Honga cover

Don’t Ignore ‘Honga’!

Gaming Reviews Tabletop Games

Honga cover

Your clan is looking for a new leader—one who can gather supplies, barter with other clans, and honor ancient traditions. But don’t forget to mind Honga, the saber-toothed tiger, or you’ll be short on food!

What Is Honga?

Honga is a game for 2 to 5 players, ages 8 and up, and takes about 45 minutes to play. It was designed by Günter Burkhardt with illustrations by Stephanie Böhm, and is published by HABA Games. Honga retails for $49.99 and is available in stores now or directly from HABA USA.

Honga components
Honga components. Photo: Jonathan H. Liu

Honga Components

Here’s what comes in the box:

  • Game board
  • Depot board
  • Honga token
  • Fire token
  • Mammoth Tooth token
  • 46 Action Disk cards (28 gray, 18 red)
  • 32 Barter cards
  • 25 Bonus cards
  • 5 sets of player components, each containing:
    • Player board
    • Caveman meeple
    • 6 Mammoth meeples
    • Scoring marker
    • 4 Food markers (fish, berry, mushroom, water)

The components are colorful and fun to look at: mammoth and cavemen meeples, little shaped resource tokens, a giant wooden mammoth tusk, and an oversized Honga meeple, which is printed on front and back with the smug sabertooth tiger. The player boards are nice, dual-layered boards with recessed channels used for tracking your resources. The main board in my copy doesn’t unfold completely flat—that’s an issue I’ve seen more commonly with games in recent years, and I’m not sure what causes that.

Honga characters
Each of the boards has a character portrait, along with a mammoth icon showing the player color. Photo: Jonathan H. Liu

The character artwork is cartoony, and the board artwork is pretty standard “caveman civilization” chic. There are some fun character portraits on the player boards, but my kids weren’t thrilled with them because it limited their color options to the boards with characters they liked (rather than being able to choose any combination of character and color).

Honga card backs
The backs of the cards are fairly plain, though each is branded with the “HABA” logo. Photo: Jonathan H. Liu

The cards themselves are a bit strange—they’re more like thin cardboard than cardstock, so they’re quite stiff, and they also have the little stem nubs on the edges like they’ve been punched out of a sheet. It also seems a little strange to me that the backs have the “HABA” logo prominently printed on them; that’s not something I usually see on card backs, and it seems like the bonus cards and grey action disks could have had something a little more elucidating on them. (Note that the “red” action disks are the ones that are orange-colored and have a mammoth tusk on the back.)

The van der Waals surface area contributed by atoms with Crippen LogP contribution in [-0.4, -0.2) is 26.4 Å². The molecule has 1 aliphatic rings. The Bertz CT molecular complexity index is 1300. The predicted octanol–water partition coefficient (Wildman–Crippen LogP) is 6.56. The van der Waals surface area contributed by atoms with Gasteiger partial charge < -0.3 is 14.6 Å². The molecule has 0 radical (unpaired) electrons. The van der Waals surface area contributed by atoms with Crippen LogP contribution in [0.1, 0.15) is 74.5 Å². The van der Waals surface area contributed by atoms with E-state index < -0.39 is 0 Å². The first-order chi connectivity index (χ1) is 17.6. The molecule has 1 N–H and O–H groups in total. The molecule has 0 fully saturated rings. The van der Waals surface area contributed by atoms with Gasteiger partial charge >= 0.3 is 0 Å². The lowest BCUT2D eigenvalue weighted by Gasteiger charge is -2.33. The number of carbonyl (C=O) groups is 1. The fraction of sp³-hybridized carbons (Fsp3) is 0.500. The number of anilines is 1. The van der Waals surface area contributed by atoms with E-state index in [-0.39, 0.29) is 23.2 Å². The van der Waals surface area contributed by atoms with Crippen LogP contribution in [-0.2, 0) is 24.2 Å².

Honga box
The components could easily have fit in a square box. Photo: Jonathan H. Liu

The box is somewhat oddly sized for the components. It’s a rectangular box, but as you can see from the photo the components easily fit into a square on top of the folded board. And yet the box isn’t wide enough so that the depot boards and player boards can sit side by side next to each other—it’s just a hair too narrow for that.

How to Play Honga

You can download a copy of the rulebook here.

The Goal

The goal of the game is to score the most points by climbing the sacred mountain and bartering with other clans.

Honga 3-player setup
Honga setup for 3 players. Photo: Jonathan H. Liu


Set up the board: place Honga in the center space, the bonus card deck in the leafy space, the barter cards in the top center space, and the mammoth tooth in the mammoth field. Reveal the top 3 barter cards and place them in the three spaces at the top of the board, next to the other clan villages. Shuffle the two action disk decks separately, and deal 1 grey action disk to each player.

Honga player board
Your player board tracks your resources, and has spaces for storing your bonus cards and for playing two bonus cards. Photo: Jonathan H. Liu

Each player chooses a color and places their caveman meeple on the bottom step of the sacred mountain, the scoring cube at the beginning of the score track, and all their mammoths on the separate depot board. You start the game with 1 each of fish, berries, and mushrooms, and no water.

The player with the shaggiest hair is first player and takes the fire marker.

Honga action disks
Grey action disks have 4 handprints; red action disks have 5 handprints. Photo: Jonathan H. Liu


On your turn, you will play your action disk to one of the four circular spaces on the board. The board is laid out like a tic-tac-toe board, with the circles at the intersections. When you place the action disk, the handprints on the card will be pointing toward the various spaces, allowing you to take those actions. Each handprint lets you take one action, so multiple handprints in the same space allow you to take the action multiple times.

Honga board
The board has 9 action spaces. Photo: Jonathan H. Liu

From left to right, top to bottom, the 9 action spaces are:

  • Collect 1 mushroom
  • Barter with other clans
  • Collect 1 berry
  • Draw 1 bonus card (by combing through the thick forest)
  • Take care of Honga
  • Climb the sacred mountain
  • Attract 1 mammoth
  • Collect 1 fish
  • Collect 1 water (2 water can be substituted as any 1 resource)

Here are a few more details about the different actions.

Honga - player board with Honga
Here comes Honga, ready to devour your food. Photo: Jonathan H. Liu

We’ll start with Honga, since it’s one of the most important actions to take. Honga is your clan’s pet, or mascot, or perhaps just a hungry predator who figured out that he could get a lot more food if he just sat around in the human village instead of eating up the humans. At any rate, if you don’t spend at least one handprint on Honga’s space, then Honga comes to your player board (before you take your actions) and immediately eats 1 food—fish, then berries, then mushrooms, then water. If you have none of those, he’ll eat an entire mammoth. If you don’t have any of those, then he doesn’t eat anything.